|Home > Mari Mancusi > Blood Coven Series > Bad Blood (Page 43)|
|Bad Blood(Blood Coven Vampire,book 4) by Mari Mancusi|
“Good-bye, Jayden,” I whisper to his retreating figure, my words falling into the night desert winds, whisked away, unheard. “I’ll miss you.”
Not shockingly, I suppose, everyone’s awake when I enter the apartment, even though it’s nearly eleven. This is definitely a household of Vegas night owls. Heather’s doing some Pilates on the floor while Crystal watches some kind of MTV reality show on the big-screen TV. Stormy’s next to her on the couch, cross-legged and lost in the world of Nintendo DS. Rayne’s the only one missing—shock, surprise, and all that.
Heather looks up when I close the door. “Hey, girl,” she says. “Did you have a good night?”
“Actually I did,” I’m able to answer truthfully. My cheek still burns from Jayden’s kiss and I involuntarily reach up to touch the spot. “It was a good night.” Maybe too good.
She smiles. “Awesome. Well, please help yourself to any food in the fridge,”
“Yeah,” Stormy remarks. “There might even be a rotten banana left over from Fourth of July if you’re lucky.”
“Or we can order you something if there’s nothing you like,” Heather adds, throwing a pillow at her daughter. Stormy dodges it easily and then throws it back.
“It’s okay.” I laugh. “I actually just came from dinner.”
“Want to play Dance Dance Revolution?” Stormy asks hopefully.
“No freaking way,” Crystal interjects. “I’m watching TV here.”
Stormy looks disappointed. It’s then I remember what I was going to ask her. “I actually could use some help with my computer homework,” I tell her. “There’s this problem I’ve been having and . . .”
Stormy’s already off the couch and bouncing toward me. “I can help you!” she squeals. “Come to my room. My computer’s the best in the house by far. I’ve totally souped it up with a custom processor and, like, two terabytes of RAM.”
I have no idea what that even means, which, I guess, is why I need her help in the first place. It’s time for a lesson in Hacking 101 from the little prodigy I call sister.
I follow her to her room. Unlike the rest of the apartment with its sleek allwhite modern décor, her room is a riot of color, as if a rainbow exploded everywhere and no one bothered to pick up the mess. Her walls are plastered with manga of every type and her bed is so covered with books that I wonder where she even sleeps. But the center of her room, the shrine, is obviously her computer, which sits next to the window and is covered with glittery stickers.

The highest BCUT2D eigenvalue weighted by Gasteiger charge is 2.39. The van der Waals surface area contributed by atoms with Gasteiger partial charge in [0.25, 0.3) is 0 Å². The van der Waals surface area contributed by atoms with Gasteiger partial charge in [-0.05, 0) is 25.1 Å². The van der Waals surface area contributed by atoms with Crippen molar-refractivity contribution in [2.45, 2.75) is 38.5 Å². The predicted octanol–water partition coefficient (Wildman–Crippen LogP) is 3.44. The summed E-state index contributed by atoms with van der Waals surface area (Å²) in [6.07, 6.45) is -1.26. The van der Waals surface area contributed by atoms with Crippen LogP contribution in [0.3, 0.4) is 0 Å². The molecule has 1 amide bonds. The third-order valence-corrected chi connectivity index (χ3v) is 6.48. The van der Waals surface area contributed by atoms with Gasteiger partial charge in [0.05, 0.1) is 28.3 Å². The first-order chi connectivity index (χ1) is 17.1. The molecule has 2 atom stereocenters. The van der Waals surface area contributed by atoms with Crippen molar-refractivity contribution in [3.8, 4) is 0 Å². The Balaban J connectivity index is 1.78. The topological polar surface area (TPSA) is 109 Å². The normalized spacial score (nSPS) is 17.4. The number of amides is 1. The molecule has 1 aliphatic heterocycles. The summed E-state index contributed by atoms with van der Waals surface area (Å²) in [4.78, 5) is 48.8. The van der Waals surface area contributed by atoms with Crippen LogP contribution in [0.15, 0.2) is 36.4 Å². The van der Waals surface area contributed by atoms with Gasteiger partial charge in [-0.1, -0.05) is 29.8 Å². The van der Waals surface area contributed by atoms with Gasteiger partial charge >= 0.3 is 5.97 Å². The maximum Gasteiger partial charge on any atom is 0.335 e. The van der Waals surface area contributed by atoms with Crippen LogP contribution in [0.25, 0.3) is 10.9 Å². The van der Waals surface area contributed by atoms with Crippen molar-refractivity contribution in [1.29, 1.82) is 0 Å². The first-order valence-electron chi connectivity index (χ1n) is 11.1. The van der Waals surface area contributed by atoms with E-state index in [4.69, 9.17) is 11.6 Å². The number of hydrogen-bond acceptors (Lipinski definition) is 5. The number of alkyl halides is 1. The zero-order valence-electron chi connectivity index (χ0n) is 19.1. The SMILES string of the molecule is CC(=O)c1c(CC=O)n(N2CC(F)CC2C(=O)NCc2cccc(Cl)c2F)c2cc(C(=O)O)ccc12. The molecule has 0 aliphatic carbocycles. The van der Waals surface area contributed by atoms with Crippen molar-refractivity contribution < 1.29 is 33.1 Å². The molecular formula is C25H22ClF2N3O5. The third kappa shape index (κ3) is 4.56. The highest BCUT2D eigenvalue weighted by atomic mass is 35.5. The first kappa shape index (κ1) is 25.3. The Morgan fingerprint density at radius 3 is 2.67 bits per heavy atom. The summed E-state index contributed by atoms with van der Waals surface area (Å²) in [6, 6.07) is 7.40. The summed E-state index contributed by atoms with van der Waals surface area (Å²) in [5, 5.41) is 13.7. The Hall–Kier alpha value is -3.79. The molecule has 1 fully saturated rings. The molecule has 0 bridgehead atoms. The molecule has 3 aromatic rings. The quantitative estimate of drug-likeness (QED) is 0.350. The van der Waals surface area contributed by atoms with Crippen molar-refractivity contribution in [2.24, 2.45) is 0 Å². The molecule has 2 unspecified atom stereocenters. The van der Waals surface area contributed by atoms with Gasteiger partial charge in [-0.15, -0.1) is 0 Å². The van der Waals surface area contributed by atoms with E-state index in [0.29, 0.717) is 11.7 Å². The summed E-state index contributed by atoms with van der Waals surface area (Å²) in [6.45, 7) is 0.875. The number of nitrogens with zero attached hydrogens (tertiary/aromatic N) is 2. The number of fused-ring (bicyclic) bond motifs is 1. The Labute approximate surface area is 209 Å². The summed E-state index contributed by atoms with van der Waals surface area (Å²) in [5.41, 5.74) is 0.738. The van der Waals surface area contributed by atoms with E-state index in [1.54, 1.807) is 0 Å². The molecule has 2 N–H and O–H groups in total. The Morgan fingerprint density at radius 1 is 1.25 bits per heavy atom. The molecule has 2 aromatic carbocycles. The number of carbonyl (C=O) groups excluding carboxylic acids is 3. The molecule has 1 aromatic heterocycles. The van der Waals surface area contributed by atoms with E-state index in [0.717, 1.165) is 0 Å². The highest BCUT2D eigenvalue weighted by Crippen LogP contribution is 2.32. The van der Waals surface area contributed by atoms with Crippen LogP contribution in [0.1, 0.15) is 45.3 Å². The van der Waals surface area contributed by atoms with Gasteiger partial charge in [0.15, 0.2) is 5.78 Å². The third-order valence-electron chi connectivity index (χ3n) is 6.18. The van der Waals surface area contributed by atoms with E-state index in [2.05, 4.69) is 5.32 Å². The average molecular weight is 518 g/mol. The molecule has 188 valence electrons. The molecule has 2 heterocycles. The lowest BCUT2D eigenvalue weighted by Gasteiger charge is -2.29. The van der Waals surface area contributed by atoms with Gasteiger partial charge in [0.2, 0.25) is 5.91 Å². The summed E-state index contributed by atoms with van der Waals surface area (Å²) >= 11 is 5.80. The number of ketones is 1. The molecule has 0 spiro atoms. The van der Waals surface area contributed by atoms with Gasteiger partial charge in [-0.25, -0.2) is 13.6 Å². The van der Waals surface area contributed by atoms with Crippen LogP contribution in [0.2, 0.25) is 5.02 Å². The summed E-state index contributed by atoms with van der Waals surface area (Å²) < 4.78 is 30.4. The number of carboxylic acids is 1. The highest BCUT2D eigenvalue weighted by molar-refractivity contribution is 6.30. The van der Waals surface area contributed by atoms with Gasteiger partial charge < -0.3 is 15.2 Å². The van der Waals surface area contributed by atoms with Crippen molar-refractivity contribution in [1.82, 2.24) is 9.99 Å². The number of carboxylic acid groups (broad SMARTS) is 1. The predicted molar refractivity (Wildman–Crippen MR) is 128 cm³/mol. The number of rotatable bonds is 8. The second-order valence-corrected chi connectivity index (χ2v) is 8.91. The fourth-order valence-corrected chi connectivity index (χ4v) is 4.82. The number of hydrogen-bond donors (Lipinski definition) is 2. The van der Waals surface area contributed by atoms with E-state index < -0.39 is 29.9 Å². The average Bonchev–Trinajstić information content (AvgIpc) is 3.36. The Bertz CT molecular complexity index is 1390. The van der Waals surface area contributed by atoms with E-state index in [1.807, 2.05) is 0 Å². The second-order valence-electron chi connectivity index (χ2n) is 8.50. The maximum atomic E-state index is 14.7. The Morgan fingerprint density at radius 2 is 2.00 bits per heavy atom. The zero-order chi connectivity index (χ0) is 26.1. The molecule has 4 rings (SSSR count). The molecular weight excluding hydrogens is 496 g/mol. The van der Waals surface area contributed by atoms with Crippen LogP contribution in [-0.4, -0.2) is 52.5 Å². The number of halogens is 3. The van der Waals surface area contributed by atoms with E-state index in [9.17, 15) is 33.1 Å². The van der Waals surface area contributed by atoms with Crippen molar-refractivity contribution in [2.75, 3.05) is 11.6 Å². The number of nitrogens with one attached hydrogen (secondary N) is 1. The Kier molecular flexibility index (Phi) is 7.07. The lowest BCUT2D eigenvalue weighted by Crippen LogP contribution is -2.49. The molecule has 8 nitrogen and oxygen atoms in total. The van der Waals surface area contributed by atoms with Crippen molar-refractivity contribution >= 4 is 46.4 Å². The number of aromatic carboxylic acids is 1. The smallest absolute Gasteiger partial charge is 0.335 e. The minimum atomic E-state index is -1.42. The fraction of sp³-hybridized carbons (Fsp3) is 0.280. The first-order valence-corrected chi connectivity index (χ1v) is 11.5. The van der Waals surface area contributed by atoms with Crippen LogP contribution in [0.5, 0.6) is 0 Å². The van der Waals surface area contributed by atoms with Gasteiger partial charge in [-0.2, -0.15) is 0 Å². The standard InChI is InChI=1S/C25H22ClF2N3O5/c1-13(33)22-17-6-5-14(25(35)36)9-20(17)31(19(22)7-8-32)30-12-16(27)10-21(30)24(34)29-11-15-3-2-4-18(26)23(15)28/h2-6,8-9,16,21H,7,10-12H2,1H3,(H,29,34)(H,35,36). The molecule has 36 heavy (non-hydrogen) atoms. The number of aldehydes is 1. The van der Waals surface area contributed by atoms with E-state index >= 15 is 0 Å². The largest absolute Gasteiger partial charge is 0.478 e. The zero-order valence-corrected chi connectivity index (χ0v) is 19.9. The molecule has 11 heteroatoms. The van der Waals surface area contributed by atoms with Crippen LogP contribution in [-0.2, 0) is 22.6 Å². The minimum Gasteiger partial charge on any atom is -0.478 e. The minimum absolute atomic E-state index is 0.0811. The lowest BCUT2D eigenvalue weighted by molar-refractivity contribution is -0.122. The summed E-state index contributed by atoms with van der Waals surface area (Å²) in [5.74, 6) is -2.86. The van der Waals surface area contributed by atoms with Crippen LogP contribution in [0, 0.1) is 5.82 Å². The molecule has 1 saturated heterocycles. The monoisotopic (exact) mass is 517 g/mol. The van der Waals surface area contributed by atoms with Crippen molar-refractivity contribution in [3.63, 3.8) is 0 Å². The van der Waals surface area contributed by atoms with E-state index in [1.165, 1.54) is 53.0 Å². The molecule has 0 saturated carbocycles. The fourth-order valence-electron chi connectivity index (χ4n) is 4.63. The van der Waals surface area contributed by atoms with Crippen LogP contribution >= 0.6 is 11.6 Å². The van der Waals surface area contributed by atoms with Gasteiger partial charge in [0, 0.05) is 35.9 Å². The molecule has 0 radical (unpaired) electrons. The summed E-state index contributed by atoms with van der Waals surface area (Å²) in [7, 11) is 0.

“So what do you need help with?” she asks, pulling up two chairs to the computer and sitting down in the command seat.
“I’m trying to get information from someone’s computer,” I explain. “An address from their address book.”
“Hmm.” Stormy considers this and I cross my fingers that this isn’t a crazy, impossible request. Then I remind myself that, glitter stickers or no, this little girl can break into real-life casinos in her spare time. Of course she can find one teensy little address. “Do you have this person’s e-mail by any chance?”
It’s then I remember the show schedule I got from the stage-hand at the theater. Reaching into my pocket, I pull it out and hand it to her. “It’s the guy at the top,” I tell her. “Cornelius.”
Stormy nods and sets the paper down on the desk. “Okay,” she says, “so the easiest way to snoop into someone’s computer remotely without them knowing is to send in a Trojan.”
“A Trojan?” Wasn’t that some old Greek horse? Or a condom company?
“It’s like installing a secret back door into their computer. So we can go in and out and access whatever we want to on their computer.”
“And you can do this? What about . . . firewalls?” I really needed to start paying attention in computer class.
“Well, if we can get them to open a certain e-mail attachment themselves then it’ll launch an auto-install and bypass the firewalls, because the computer will assume it’s an authorized install.”
“But who opens attachments these days?” I ask, leaning back in my chair. “I mean, we’ve been warned about that kind of thing since birth.”
“We have, but older people aren’t always as computer savvy as we are,”
Stormy reminds me. “Is this guy older?”
Good point. From the way he favors clothing from the Old West, I’d guess Cornelius is at least a couple hundred years old. Definitely born before the age of Google. Maybe this could work.
“The key is to play on their curiosity and vanity,” Stormy tells me. “Like, sending an e-mail that says, ‘Check out this video of you and me.’ That was a Facebook virus a while back and sooo many people got infected.” She shakes her head. “In fact, Crystal got the virus four times before I finally had to disable her downloading ability.”
I laugh appreciatively. “Okay. Well, let’s write Cornelius an e-mail he can’t refuse.”
Stormy grins. “Cool. What do you know about this guy?”
He’s an evil vampire, possibly vying for the Blood Coven’s demise? Hmm. Probably something else.
“He’s an actor of this really low-rent play. Fancies himself a vampire.”
“Okay,” Stormy says, head down and typing furiously. A few minutes later, she looks up. “Got it,” she informs me. “I’m sending an e-mail that will appear to be from the Stratosphere Hotel, inquiring about his show. Turns out they’re sick of their current vampire revue, Bite, and are looking for a new act. They’ve attached a formal proposal to this e-mail, of course.” She winks at me.